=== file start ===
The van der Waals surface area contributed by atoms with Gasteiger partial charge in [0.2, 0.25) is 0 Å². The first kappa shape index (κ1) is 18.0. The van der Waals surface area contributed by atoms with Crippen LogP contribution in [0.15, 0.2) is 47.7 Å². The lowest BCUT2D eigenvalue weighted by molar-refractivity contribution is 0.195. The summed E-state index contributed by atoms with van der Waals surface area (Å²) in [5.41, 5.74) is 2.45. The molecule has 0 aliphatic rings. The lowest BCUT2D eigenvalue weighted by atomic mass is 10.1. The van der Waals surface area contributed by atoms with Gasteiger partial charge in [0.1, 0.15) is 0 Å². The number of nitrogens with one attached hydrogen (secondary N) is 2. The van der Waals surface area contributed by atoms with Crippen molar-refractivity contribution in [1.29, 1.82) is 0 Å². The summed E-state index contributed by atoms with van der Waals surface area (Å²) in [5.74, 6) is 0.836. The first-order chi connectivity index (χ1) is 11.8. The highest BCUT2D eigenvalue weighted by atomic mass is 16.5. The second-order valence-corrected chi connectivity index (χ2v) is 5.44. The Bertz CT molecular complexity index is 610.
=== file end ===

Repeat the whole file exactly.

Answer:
The van der Waals surface area contributed by atoms with Gasteiger partial charge in [0.2, 0.25) is 0 Å². The first kappa shape index (κ1) is 18.0. The van der Waals surface area contributed by atoms with Crippen LogP contribution in [0.15, 0.2) is 47.7 Å². The lowest BCUT2D eigenvalue weighted by molar-refractivity contribution is 0.195. The summed E-state index contributed by atoms with van der Waals surface area (Å²) in [5.41, 5.74) is 2.45. The molecule has 0 aliphatic rings. The lowest BCUT2D eigenvalue weighted by atomic mass is 10.1. The van der Waals surface area contributed by atoms with Gasteiger partial charge in [0.1, 0.15) is 0 Å². The number of nitrogens with one attached hydrogen (secondary N) is 2. The van der Waals surface area contributed by atoms with Crippen molar-refractivity contribution in [1.29, 1.82) is 0 Å². The summed E-state index contributed by atoms with van der Waals surface area (Å²) in [5.74, 6) is 0.836. The first-order chi connectivity index (χ1) is 11.8. The highest BCUT2D eigenvalue weighted by atomic mass is 16.5. The second-order valence-corrected chi connectivity index (χ2v) is 5.44. The Bertz CT molecular complexity index is 610.